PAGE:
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Introduction: A blog-to-blog with Kini by G V Krishnan Print E-mail
Once a newsman, now a 'was-man', G. V. Krishnan retired in 1998 as a Times of India correspondent. During his two decades with Times of India, he was posted in New Delhi, Bhopal, Chandigarh and Chennai. He was earlier with the National Herald, New Delhi, and on the news desk of The Northern Echo, a British provincial daily, in the mid-1960s. Krishnan, settled in Mysore, blogs at My Take by GVK. His email is This e-mail address is being protected from spambots. You need JavaScript enabled to view it .


The thing about ageing is that we have much to blog  about our past. When I mentioned it to Kini - a friend of 1960s vintage - he wondered if it would interest anyone other than the two of us. It depends  on what we put into it, I said. If nothing else, our blog-to-blog could become a reference point for us to stay to  connected, and bridge the decades lost in our mutual silence.
As it turned out, our blog-to-blog  developed a nche readership, well beyond our circle of friends.  And Kini, who  wrote about his  overland travels, had people writing to him saying they found his writings so engaging they always looked forward to his next post.
It all started with Kini's e-mail over two years back, saying he had shifted base from London (where he had spent over 40 years) to a chalet bungalow in Herne Bay, Kent -.a ' geriatric land where one is more likely to see dear old ones scooting around on electric scooters than young lads on noisy motor-bikes'.
The real message was in Kini's sign-off line, which read - 'Uncertainty and hope fills our lives at present'. My friend Kini suffers from Chronic Fatigue Syndrome  (CFS).
His other half, Catherine, decidedly,the better half, takes care of Kini, does the running-around in and  outside their house, and still finds time for weekly Arts group meetings; and learning new skills as a water  colourist. Catherine, he said, was enamoured with Herne  Bay and Canterbury cathedral and spent much time there,  hoping to become a knowledgeable guide to visiting  friends and relatives.
Of her husband she wrote, "Kini's health is dire. He is  now wheel chair bound and unable to walk much. With no  diagnosis for his constant chest pain, leg pains and  sleep problems, he is being advised by specialist to  adopt a strict diet to trace food items that he is intolerant of, and vitamins, minerals and so on. ....He  goes through weekly reflexology and counselling  sessions. He has also seen a Homeopathic practitioner  and has "healing" sessions with a healer. This has been  difficult for a card carrying agnostic like Kini."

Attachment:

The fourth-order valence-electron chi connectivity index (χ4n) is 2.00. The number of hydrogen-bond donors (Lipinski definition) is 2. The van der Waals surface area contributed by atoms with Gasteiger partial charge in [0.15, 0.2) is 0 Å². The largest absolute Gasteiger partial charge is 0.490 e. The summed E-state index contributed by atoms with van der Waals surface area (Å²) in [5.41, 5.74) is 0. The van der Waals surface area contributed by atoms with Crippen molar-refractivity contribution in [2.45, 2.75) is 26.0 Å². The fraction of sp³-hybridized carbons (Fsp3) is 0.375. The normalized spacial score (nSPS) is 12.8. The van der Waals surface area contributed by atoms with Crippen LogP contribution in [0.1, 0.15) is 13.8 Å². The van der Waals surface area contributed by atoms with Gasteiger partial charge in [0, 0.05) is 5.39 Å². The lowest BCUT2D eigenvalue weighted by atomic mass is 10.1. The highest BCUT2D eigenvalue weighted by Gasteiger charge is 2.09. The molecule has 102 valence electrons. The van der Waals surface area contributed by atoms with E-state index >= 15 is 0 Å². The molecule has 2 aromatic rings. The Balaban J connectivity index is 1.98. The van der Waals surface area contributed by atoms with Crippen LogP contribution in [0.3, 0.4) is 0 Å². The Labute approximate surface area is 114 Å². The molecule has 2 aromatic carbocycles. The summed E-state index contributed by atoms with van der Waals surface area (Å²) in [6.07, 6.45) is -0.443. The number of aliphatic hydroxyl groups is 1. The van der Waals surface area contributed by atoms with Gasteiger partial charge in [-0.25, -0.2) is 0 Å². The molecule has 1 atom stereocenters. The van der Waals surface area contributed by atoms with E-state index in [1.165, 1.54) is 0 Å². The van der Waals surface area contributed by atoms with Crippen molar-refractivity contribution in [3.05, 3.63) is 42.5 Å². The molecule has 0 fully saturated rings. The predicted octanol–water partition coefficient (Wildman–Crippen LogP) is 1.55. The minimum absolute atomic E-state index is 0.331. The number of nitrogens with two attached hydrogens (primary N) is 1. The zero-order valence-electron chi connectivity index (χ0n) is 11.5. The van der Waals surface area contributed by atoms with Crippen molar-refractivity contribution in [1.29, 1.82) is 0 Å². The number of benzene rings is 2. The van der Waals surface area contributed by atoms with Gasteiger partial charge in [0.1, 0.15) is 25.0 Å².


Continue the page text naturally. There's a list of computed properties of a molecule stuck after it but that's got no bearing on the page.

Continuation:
Such was Kini's health status. I didn't know quite how to react to his e-mail. I didn't ; and weeks elapsed in my guilt-striken silence, before I heard from him again - "I hope you find time to visit my blogsite, where I have put in a short piece about you". Realising that further silence on my part  would not just be impolite, but positively unfriendly, I blogged back, with  a suitably appropriate piece on Kini, and suggesting we stayed in touch through our blogs.
I suggested that we had much to blog about the time we spent in London. And through such blog-to-blog dialogue, we might even reconnect with other friends, of whose whereabouts we didn't have a clue.
Kini and I had landed in London around the same time (May 1964?), though by different means. I took a boat from Bombay to Genova and from there, a train to London  (later day Orient Express)..And Kini, with a friend  (Subash Chopra) hitch-hiked all the way, from Delhi to  London.
I have Kini's permission to cross-post his side of the blog-to-blog, so as to maintain continuity in narrative. "I just lack the energy," he wrote, welcoming my offer to do it for him.
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